Featured Article

Nuts & bolts of health care fraud examinations

Health care fraud examinations can be laborious. Discovery of evidence can be elusive. You need the most reliable sources and resources. Here’s a practical sampling of some of the best places to start from a fraud examiner who’s worked scores of cases.

Excerpted and adapted from Healthcare Fraud Investigation Guidebook, CRC Press, by Charles E. Piper, CFE, pages 85-97. Available at the ACFE Bookstore, Amazon.

Years ago, I conducted a highly complex financial fraud examination of a contractor. I relied on an experienced auditor and accountant to review and analyze cost and expense reports. He was patient and better at the numbers than me. Because of his expertise in accounting, I later asked him to review a list of questions I planned on asking the chief financial officer (CFO) of the suspect company. The auditor said, “We don’t need to ask these questions because we already know the answers to them.”

What the auditor didn’t understand was that we weren’t playing a game of “whodunit?” Although we already knew the answers to the questions, that was immaterial. I was trying to put together a strong case in which information could be corroborated by several different sources. By corroborating the information, I (and a potential jury) could be confident that 1) the information was accurate and 2) the suspect’s defense attorney would have a more difficult time trying to refute the information. In short, the more sources from which you obtain the same information, the more likely that information will be considered credible and reliable.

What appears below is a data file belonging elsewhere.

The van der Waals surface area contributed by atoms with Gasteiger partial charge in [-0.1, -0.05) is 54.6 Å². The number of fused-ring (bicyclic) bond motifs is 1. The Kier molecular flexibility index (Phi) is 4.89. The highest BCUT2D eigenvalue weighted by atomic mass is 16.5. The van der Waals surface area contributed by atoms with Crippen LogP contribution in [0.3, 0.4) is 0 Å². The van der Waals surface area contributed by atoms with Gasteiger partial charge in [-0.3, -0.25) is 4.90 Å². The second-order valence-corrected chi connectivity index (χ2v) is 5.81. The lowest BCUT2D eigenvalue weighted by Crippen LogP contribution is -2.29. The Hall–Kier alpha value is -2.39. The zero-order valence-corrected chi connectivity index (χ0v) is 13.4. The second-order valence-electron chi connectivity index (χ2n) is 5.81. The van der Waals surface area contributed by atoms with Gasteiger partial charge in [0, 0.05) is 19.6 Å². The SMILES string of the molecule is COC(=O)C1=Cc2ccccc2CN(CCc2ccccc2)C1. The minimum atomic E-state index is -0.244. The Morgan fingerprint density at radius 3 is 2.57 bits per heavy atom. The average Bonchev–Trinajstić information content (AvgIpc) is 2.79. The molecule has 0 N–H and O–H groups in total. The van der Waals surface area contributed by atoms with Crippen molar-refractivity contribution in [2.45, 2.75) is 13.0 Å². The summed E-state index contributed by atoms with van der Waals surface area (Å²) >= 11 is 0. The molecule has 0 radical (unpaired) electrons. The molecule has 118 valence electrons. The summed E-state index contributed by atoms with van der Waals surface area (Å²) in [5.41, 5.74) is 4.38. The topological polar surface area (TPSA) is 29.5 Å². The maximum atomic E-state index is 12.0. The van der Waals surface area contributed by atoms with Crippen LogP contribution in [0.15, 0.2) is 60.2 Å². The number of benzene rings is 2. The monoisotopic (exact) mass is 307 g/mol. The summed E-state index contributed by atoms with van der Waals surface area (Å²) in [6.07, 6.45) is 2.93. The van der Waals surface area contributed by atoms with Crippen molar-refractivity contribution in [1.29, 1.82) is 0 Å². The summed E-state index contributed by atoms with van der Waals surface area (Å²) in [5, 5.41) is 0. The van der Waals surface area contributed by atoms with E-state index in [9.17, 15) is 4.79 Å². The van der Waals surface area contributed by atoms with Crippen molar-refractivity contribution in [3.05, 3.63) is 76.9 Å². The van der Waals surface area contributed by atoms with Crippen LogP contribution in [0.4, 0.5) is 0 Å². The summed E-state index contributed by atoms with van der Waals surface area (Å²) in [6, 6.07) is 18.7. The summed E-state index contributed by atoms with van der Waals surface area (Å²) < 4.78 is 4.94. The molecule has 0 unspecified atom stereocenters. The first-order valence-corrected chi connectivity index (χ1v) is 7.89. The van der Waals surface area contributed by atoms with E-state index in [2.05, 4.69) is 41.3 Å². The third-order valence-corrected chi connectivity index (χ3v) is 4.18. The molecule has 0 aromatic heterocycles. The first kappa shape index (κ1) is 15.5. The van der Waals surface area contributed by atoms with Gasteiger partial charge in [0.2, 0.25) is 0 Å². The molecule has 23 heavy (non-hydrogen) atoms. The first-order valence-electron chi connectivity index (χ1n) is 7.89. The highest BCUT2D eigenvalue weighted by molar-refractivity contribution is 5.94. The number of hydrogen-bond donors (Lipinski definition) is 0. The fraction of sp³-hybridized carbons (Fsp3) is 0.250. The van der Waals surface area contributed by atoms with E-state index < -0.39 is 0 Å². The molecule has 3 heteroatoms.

This is just one of the many lessons fraud examiners can learn when conducting health care fraud examinations. Fraud examiners might have access to numerous sources and resources, so it’s important to know how and when to use them. In the case above, I used the help of an auditor (my resource) to glean enough information to put together a proper list of questions for the suspect company. And while his approach to interviewing didn’t match mine, fraud examiners should collaborate when working to their end goals.

Information you want and need is often available from more than one source. Of course, you’ll consider some sources more reliable than others, and some will be the “most reliable.” But don’t make the mistake of thinking there’s only one place to legally obtain the documentation and/or information you need. Sometimes investigators tend to think “either or” when they could or should be thinking, “both,” “many” or “all of the above.” Obtaining information from more than one source helps corroborate that information.

Health care fraud examinations, as I discovered early, can be grueling ordeals. So, I want to share some of the nuts and bolts of sources and resources I’ve used in the many cases I’ve worked.


For full access to story, members may sign in here.

Not a member? Click here to Join Now. Or Click here to sign up for a FREE TRIAL.